Articles: Déliaisons Dangereuses.
Between February 2004 and
February 2005 I wrote twenty six freelance articles for francophile internet
magazine Bonjour Paris + one article with Karen Fawcett (President) and Sarah
Gilbert Fox (Directeur Général), which was published in the guide-book, "Paris
For Dummies." Here is one of the original twenty six, with the original
What’s Really Behind The War Between France & The US?
Pat Brien attended the
book-signing at Brentano’s Bookstore expecting a little light-hearted banter and
came away with some serious food for thought on the future of French/American
relations. READ MORE.
When I first picked up this
assignment I somehow got the impression that I would be reviewing a kind of
light-hearted, slightly comic review of the differences between France and the
good ol’ US of A. From there, I presumed that the book-signing would be a
grinning, slightly camp equivalent of a Fred Astaire & Ginger Rogers, “You
say potato, I say… pomme-de-terre,” type of thing. Ha, ha, ha, slaps on the
back, everybody goes home. Mercifully, I was wrong.
The event was held in
Brentano’s excellent, spacious and customer-friendly French/ English bookstore
at 37, rue de l’Opera on 1 April*. The first major difference between France and
the US I noticed was that Walter Wells, American co-author of the book
and editor of the International
Herald Tribune, hadn’t turned up, whereas Jean-Marie Colombani, editor of Le
Monde, had. Points for France, then.
Another major difference I picked
up on was that, whereas the French language version of the book had a cool cover
design, featuring the Statue of Liberty torn asunder, and with a large
photograph of the authors on the back, retailing at 16.95 euros, the English
language version had only a very basic cover, no photograph, and retailed at
22.10 euros. With one of the main American complaints about Europe being it’s
high costs, the word ‘irony’ sprang immediately to mind.
I then realised
that without Walter Wells, who was sick in bed apparently, the whole event would
be held in the French language. This didn’t help my cause, as I sell myself as
somebody who can relate to and write for those coming to Paris sans a full grasp
of the language. But it didn’t matter. I’d already bought and read the book,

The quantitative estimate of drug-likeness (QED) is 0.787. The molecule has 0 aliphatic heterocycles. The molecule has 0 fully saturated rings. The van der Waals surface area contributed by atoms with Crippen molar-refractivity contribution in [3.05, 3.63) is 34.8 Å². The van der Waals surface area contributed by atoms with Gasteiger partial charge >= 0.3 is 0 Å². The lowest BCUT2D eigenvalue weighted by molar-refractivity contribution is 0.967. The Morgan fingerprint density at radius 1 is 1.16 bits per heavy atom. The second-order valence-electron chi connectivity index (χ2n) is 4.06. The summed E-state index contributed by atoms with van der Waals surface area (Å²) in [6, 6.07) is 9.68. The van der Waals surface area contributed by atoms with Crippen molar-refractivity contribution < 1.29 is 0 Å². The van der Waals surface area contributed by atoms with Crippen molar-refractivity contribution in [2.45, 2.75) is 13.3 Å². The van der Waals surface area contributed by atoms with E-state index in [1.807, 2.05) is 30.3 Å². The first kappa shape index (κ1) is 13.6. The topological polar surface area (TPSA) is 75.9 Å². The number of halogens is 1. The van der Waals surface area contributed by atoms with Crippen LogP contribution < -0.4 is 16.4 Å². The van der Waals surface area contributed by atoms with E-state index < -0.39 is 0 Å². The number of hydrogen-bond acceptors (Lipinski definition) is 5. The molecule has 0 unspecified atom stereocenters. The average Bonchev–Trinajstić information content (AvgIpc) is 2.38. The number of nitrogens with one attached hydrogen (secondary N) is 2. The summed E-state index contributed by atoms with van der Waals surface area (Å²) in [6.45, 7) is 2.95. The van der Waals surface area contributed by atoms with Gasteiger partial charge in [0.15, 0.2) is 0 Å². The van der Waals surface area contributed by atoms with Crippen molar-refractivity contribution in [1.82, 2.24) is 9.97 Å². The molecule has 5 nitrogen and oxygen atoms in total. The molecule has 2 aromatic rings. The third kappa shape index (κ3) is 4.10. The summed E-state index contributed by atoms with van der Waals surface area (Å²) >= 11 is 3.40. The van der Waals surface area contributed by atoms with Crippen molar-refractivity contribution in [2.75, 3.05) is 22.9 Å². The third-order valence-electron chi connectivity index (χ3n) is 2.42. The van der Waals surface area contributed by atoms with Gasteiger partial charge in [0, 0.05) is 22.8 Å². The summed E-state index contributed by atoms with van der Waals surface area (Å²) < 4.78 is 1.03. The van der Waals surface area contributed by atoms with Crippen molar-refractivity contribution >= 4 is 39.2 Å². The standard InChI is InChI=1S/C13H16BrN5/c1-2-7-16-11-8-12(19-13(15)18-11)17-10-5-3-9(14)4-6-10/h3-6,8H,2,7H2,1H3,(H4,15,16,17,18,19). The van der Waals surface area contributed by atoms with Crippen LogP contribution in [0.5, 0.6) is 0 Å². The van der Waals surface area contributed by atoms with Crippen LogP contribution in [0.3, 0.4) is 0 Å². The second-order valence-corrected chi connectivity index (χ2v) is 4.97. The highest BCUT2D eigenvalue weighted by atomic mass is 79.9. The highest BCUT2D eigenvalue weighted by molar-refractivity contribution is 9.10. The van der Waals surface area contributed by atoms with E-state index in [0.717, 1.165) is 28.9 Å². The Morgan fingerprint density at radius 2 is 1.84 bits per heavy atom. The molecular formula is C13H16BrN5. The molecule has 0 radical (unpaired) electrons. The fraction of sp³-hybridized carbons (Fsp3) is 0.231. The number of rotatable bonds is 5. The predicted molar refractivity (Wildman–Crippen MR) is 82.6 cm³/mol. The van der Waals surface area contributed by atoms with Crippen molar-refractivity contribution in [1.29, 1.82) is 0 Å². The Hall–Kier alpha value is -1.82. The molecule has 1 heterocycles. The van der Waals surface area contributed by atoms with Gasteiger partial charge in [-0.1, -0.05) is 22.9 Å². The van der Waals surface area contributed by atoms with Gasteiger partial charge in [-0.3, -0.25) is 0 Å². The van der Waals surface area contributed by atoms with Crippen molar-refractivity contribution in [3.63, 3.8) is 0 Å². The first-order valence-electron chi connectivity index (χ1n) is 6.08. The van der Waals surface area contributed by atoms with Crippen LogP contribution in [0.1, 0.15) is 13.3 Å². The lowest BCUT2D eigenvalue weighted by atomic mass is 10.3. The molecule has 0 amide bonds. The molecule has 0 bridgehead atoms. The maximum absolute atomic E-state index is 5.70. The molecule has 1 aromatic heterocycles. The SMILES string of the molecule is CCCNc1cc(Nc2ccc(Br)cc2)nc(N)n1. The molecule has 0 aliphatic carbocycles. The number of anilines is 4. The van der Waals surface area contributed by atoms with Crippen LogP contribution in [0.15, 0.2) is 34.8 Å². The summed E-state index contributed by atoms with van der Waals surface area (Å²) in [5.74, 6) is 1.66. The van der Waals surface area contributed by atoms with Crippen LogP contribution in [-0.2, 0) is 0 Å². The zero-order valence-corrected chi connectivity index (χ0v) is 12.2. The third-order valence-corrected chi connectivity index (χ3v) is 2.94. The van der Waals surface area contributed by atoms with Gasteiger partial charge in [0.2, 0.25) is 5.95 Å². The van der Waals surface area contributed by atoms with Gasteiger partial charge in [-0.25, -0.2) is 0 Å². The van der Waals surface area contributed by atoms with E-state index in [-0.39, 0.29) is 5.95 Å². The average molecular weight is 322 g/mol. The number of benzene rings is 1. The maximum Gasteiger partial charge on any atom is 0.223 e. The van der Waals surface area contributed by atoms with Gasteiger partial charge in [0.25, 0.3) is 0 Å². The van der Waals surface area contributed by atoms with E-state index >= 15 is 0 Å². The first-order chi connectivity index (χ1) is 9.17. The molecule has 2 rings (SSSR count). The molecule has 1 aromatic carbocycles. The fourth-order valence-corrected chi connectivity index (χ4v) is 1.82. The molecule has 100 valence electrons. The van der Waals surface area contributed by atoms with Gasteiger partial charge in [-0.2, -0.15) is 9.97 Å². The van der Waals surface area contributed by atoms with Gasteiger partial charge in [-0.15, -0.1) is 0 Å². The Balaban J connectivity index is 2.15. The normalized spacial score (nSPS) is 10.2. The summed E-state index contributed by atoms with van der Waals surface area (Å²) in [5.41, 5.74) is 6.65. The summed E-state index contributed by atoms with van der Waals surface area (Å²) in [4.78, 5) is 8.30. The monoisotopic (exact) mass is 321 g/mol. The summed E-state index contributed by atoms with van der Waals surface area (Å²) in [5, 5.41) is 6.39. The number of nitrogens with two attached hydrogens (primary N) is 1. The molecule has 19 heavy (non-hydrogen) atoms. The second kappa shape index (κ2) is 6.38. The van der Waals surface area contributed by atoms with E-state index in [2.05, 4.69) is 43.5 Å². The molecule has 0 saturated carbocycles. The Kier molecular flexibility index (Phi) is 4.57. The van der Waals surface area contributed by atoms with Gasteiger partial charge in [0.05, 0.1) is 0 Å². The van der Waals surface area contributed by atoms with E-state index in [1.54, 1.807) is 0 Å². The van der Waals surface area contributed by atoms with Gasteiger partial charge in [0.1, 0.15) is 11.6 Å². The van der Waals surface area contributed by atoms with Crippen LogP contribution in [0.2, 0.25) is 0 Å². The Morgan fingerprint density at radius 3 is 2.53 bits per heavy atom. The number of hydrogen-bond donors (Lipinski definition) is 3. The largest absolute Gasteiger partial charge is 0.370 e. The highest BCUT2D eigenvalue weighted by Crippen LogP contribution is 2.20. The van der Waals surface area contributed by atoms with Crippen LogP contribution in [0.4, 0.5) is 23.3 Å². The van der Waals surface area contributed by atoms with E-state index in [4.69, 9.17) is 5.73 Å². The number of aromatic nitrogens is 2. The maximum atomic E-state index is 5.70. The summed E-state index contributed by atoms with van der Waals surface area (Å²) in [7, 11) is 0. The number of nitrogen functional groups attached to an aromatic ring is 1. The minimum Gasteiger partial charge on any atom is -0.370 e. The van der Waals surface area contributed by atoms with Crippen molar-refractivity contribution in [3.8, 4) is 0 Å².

which left me capable of picking up on what was being said.
The place was packed and
Jean-Marie Colombani didn’t appear to have any ruffled feathers about being left
to hold the fort alone; in fact, he gave the impression that it would be
difficult to ruffle his feathers at all. Relaxed and smiling, he seemed one of
those people who look at life through slightly-amused, knowing eyes most of the
time, and who would be pretty hard to shock or surprise, even if you’re American
and good at it.
But, despite the quiet humour of the man, this was no
Fred and Ginger song-and-dance routine. One, Ginger hadn’t turned up; and Two,
‘Déliaisons Dangereuses – What’s Really Behind The War Between France and The
US?’ is a serious, intellectual attempt to question modern-day differences
between France and the US and to discover the real reasons behind a growing
Jean-Marie Colombani - April Fooled
(non!) But Unruffled.
It does this by raising the
necessary questions about recent international events, then studying them in the
context of the historical differences between the two nations, before going on
from there to question the possible future of French, US relations. All good,
It also explores the times of friendship in war and
suffering between the two nations and their complex cultural contradictions:
America’s feeling of cultural inferiority towards France, for example, and the
French fascination with the awesome myth of The American Dream.
The book is serious but not
difficult. It has an easy-going interview style, cutting from Colombani and his
French viewpoint, to Wells and his American perspective, which breaks the text
up nicely and prevents some very serious thinking from becoming turgid, heavy
Pitted against today’s dark political reality, almost all
aspects of American and French society are investigated and discussed in-depth:
French bureaucracy, stemming from the deep-rooted socialist belief that people
should be financially and legally protected, is contrasted sharply against the
American belief in independence, with it’s ‘Land of Opportunity/ American
Dream,’ drive to personal success. Many other political and cultural conflicts
are also dealt with in a straight-forward, no-nonsense manner by the two
Shooting For The Stars: Living
& Dying the Dream.
Importantly, the book resists the
temptation to slyly ridicule one system whilst quietly promoting the other. It
gives a balanced view, attempting to understand the mentalities of the French
and American people living within those systems, cleverly keeping it’s eyes on
the ball, rather than sinking into yet another heated political debate that
It’s possible to assume that if there were more French
people like Colombani and more American’s like Wells, they could well have
ditched this book idea altogether and just recorded that Fred & Ginger
number I was talking about back at the start.
But alas, these are serious
times, and this book is serious reading and a MUST for anybody with an interest
in the modern political scene and the question of what the future holds.
Certainly questions concerning
the relationship between France and the US will not go away anytime soon; in
fact, they will almost certainly become louder and more frequent as time goes
So, if you’re one of those people who like being in the know, get
down to Brentano’s and snap up a copy of ‘Déliaisons Dangereuses – What’s Really
Behind The War Between France and The US?’ and start making up your own
And in case I’ve whetted your appetite, Brentano’s may also have
some Fred Astaire & Ginger Rogers movies available in their video/DVD
stocks. Happy viewing.
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